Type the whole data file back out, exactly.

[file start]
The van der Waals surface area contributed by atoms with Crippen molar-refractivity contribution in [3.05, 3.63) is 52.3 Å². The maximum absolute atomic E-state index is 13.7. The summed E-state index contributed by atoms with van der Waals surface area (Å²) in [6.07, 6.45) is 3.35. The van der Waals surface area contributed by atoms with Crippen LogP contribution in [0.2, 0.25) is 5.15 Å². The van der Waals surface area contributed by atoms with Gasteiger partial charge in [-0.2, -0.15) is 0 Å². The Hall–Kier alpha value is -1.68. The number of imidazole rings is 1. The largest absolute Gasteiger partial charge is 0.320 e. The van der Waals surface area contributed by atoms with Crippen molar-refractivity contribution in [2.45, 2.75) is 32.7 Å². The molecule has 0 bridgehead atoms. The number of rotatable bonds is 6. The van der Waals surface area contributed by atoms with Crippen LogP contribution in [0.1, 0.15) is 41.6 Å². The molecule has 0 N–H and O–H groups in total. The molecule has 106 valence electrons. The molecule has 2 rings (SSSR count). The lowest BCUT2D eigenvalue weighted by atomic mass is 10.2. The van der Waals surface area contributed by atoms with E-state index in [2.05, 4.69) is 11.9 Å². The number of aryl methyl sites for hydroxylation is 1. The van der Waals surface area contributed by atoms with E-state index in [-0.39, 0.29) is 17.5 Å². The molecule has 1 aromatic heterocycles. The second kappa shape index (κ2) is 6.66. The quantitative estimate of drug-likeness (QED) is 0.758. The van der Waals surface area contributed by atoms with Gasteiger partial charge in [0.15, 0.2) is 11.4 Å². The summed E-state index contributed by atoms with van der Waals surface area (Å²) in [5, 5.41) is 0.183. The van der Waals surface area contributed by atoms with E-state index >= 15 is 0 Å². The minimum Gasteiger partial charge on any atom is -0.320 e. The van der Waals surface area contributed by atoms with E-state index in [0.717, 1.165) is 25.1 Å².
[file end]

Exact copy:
The van der Waals surface area contributed by atoms with Crippen molar-refractivity contribution in [3.05, 3.63) is 52.3 Å². The maximum absolute atomic E-state index is 13.7. The summed E-state index contributed by atoms with van der Waals surface area (Å²) in [6.07, 6.45) is 3.35. The van der Waals surface area contributed by atoms with Crippen LogP contribution in [0.2, 0.25) is 5.15 Å². The van der Waals surface area contributed by atoms with Gasteiger partial charge in [-0.2, -0.15) is 0 Å². The Hall–Kier alpha value is -1.68. The number of imidazole rings is 1. The largest absolute Gasteiger partial charge is 0.320 e. The van der Waals surface area contributed by atoms with Crippen molar-refractivity contribution in [2.45, 2.75) is 32.7 Å². The molecule has 0 bridgehead atoms. The number of rotatable bonds is 6. The van der Waals surface area contributed by atoms with Crippen LogP contribution in [0.1, 0.15) is 41.6 Å². The molecule has 0 N–H and O–H groups in total. The molecule has 106 valence electrons. The molecule has 2 rings (SSSR count). The lowest BCUT2D eigenvalue weighted by atomic mass is 10.2. The van der Waals surface area contributed by atoms with E-state index in [2.05, 4.69) is 11.9 Å². The number of aryl methyl sites for hydroxylation is 1. The van der Waals surface area contributed by atoms with E-state index in [-0.39, 0.29) is 17.5 Å². The molecule has 1 aromatic heterocycles. The second kappa shape index (κ2) is 6.66. The quantitative estimate of drug-likeness (QED) is 0.758. The van der Waals surface area contributed by atoms with Gasteiger partial charge in [0.15, 0.2) is 11.4 Å². The summed E-state index contributed by atoms with van der Waals surface area (Å²) in [5, 5.41) is 0.183. The van der Waals surface area contributed by atoms with E-state index >= 15 is 0 Å². The minimum Gasteiger partial charge on any atom is -0.320 e. The van der Waals surface area contributed by atoms with E-state index in [0.717, 1.165) is 25.1 Å².